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Learn new things…or die trying!

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For a quick catch-up: my husband and I bought a new house except it isn’t new it is really old and built in 1924.. The big things (plumbing, electric, roof, hot water heater, etc.) have all been upgraded in the last five years so really it is the little things that are left to get to.  This house needs a little TLC and well, a little DIY too and luckily for it (and our wallet) I like to learn how to do new things!

Lead paint. Bad words if you have kids that would consume it unintentionally. Also not good to ingest as an adult either but hopefully, most of us grown-ups don’t go around eating a lot of paint chips anymore.  Our two little ones are dogs and don’t chew the walls and luckily my male Boxer, Kendi, couldn’t get much dumber even if he did so I’m not worried.  However, the color of the trim inside is just terrible. Okay not

Notice the large purpleish patch there....peeling off without much effort at all.

the worst ever (the undercoat of the baseboards and moldings in the master bedroom are a lovely lavender) but still not aesthetically pleasing.  All the baseboards and molding throughout the whole house are a creamy-yellow shade (that I don’t like) and poorly applied.  Worse, the last people here didn’t care for the lavender trim in the master bedroom (I don’t blame them) but you can’t paint latex paint over oil without proper prep people!  So while the shade of off-white is fine in there, it is peeling off all over the place and you can pick it off with your fingernail in large pieces.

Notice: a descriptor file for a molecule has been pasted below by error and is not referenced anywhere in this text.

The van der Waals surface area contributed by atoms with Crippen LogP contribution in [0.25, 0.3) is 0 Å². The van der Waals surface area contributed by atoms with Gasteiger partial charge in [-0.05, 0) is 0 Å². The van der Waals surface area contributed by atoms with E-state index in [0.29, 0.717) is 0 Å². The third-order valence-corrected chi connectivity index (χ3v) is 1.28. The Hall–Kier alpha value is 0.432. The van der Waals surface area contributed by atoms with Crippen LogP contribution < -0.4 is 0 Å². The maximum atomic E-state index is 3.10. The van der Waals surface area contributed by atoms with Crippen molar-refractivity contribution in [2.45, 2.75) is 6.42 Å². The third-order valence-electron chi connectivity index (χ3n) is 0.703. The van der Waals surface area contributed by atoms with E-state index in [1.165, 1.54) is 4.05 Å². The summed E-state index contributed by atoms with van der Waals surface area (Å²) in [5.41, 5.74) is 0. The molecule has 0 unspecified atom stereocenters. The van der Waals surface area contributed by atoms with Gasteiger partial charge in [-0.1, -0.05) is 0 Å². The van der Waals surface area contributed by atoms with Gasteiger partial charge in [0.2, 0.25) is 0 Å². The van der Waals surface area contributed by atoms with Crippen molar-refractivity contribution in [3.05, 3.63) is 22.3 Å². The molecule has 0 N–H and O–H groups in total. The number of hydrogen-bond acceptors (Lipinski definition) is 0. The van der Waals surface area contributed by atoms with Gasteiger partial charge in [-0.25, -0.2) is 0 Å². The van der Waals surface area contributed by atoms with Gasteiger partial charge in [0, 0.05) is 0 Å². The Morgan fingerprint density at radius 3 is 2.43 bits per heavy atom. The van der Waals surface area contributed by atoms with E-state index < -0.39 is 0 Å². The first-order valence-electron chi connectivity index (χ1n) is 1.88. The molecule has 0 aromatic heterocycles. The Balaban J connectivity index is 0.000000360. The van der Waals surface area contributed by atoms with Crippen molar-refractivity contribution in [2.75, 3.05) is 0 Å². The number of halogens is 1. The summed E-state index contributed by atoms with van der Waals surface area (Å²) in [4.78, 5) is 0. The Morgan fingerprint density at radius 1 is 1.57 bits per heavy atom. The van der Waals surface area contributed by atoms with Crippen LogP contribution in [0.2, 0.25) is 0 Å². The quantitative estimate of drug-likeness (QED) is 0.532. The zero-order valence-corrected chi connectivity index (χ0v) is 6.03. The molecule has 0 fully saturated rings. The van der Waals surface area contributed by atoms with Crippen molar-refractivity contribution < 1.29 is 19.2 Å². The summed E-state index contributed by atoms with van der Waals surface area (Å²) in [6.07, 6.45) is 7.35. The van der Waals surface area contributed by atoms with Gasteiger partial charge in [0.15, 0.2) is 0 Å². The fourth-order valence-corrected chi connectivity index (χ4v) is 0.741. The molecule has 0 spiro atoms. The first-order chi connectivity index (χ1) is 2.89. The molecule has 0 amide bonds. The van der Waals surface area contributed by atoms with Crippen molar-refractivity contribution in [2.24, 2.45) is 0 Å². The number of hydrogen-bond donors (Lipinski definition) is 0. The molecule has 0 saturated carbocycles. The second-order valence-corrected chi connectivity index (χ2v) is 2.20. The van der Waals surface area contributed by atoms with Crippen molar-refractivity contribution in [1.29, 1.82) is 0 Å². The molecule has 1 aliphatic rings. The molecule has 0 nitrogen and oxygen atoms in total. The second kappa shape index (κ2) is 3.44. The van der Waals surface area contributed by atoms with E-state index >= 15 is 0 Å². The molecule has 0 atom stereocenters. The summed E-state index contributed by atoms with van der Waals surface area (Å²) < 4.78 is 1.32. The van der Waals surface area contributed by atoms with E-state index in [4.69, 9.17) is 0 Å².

Which leaves me and my neurotic self to deal with the paint, lead and all.  I think 100% of paint before 1978 was made with a lead base, it was just how it was done then and worked well except if you swallowed it.  The laws were changed after the problems with it became obvious and now there isn’t lead in paint anymore so children and pets are safer in their homes. *problems being developmental delays in children, neurological problems, seizures and/or death.

All that being said, I am learning to strip.  Paint.  As if the job weren’t messy enough no matter what way you do it, dealing with the lead in it puts it in another category for the average DIY’er.  This is my disclaimer: if you have lead paint in your home and want to remove it get a professional.  I am not a professional and am taking my life in my own hands. I am not suggesting you do that!  All of this is personal opinion and my trial-and-error speaking and is not recommended.  And if I have a seizure in front of you call 911 and explain for me.

Unfortunately, some hand sanding is still required.